Amino acid metabolism and autophagy in skeletal development and homeostasis.

Affiliation

Suzuki A(1), Iwata J(2).
Author information:
(1)Department of Diagnostic & Biomedical Sciences, School of Dentistry, The University of Texas Health Science Center at Houston, Houston, TX 77054, USA; Center for Craniofacial Research, The University of Texas Health Science Center at Houston, Houston, TX 77054, USA.
(2)Department of Diagnostic & Biomedical Sciences, School of Dentistry, The University of Texas Health Science Center at Houston, Houston, TX 77054, USA; Center for Craniofacial Research, The University of Texas Health Science Center at Houston, Houston, TX 77054, USA; MD Anderson Cancer Center UTHealth Graduate School of Biomedical Sciences, Houston, TX 77030, USA. Electronic address: [Email]

Abstract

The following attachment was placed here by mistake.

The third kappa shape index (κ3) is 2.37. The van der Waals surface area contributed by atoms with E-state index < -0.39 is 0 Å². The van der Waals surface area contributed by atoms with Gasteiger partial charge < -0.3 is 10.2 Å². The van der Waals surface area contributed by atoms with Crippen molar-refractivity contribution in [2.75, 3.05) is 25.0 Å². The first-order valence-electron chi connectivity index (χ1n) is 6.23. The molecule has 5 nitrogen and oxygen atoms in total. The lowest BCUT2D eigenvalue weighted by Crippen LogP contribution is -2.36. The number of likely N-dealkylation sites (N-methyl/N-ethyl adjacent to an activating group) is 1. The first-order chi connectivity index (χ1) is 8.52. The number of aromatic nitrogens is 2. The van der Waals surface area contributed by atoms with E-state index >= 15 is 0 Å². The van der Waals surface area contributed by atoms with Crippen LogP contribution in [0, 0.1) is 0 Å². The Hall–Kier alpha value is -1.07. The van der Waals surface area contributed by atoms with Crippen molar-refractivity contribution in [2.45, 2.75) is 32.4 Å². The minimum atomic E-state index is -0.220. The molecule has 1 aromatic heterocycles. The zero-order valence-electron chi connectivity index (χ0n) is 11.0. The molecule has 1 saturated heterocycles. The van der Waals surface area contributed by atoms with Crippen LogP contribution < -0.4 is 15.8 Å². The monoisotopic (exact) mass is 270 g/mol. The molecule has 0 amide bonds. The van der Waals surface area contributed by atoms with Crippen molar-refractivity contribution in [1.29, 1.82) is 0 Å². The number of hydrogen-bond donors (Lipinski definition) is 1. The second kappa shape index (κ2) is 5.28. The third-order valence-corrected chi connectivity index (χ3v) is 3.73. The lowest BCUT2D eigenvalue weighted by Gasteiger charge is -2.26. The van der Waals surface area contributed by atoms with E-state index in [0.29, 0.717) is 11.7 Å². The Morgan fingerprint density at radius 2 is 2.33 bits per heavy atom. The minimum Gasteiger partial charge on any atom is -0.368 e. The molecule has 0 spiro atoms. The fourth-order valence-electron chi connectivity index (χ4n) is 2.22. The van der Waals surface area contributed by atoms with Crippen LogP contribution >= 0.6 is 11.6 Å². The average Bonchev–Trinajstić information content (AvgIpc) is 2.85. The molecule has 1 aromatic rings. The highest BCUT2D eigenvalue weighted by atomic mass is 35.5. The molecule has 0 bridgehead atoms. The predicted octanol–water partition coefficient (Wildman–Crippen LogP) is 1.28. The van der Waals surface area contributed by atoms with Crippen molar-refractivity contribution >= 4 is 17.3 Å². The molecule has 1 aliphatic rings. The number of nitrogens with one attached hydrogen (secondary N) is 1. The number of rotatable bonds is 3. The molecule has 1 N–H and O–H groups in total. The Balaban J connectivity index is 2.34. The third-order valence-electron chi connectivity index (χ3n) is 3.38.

Bone is an active organ that is continuously remodeled throughout life via formation and resorption; therefore, a fine-tuned bone (re)modeling is crucial for bone homeostasis and is closely connected with energy metabolism. Amino acids are essential for various cellular functions as well as an energy source, and their synthesis and catabolism (e.g., metabolism of carbohydrates and fatty acids) are regulated through numerous enzymatic cascades. In addition, the intracellular levels of amino acids are maintained by autophagy, a cellular recycling system for proteins and organelles; under nutrient deprivation conditions, autophagy is strongly induced to compensate for cellular demands and to restore the amino acid pool. Metabolites derived from amino acids are known to be precursors of bioactive molecules such as second messengers and neurotransmitters, which control various cellular processes, including cell proliferation, differentiation, and homeostasis. Thus, amino acid metabolism and autophagy are tightly and reciprocally regulated in our bodies. This review discusses the current knowledge and potential links between bone diseases and deficiencies in amino acid metabolism and autophagy.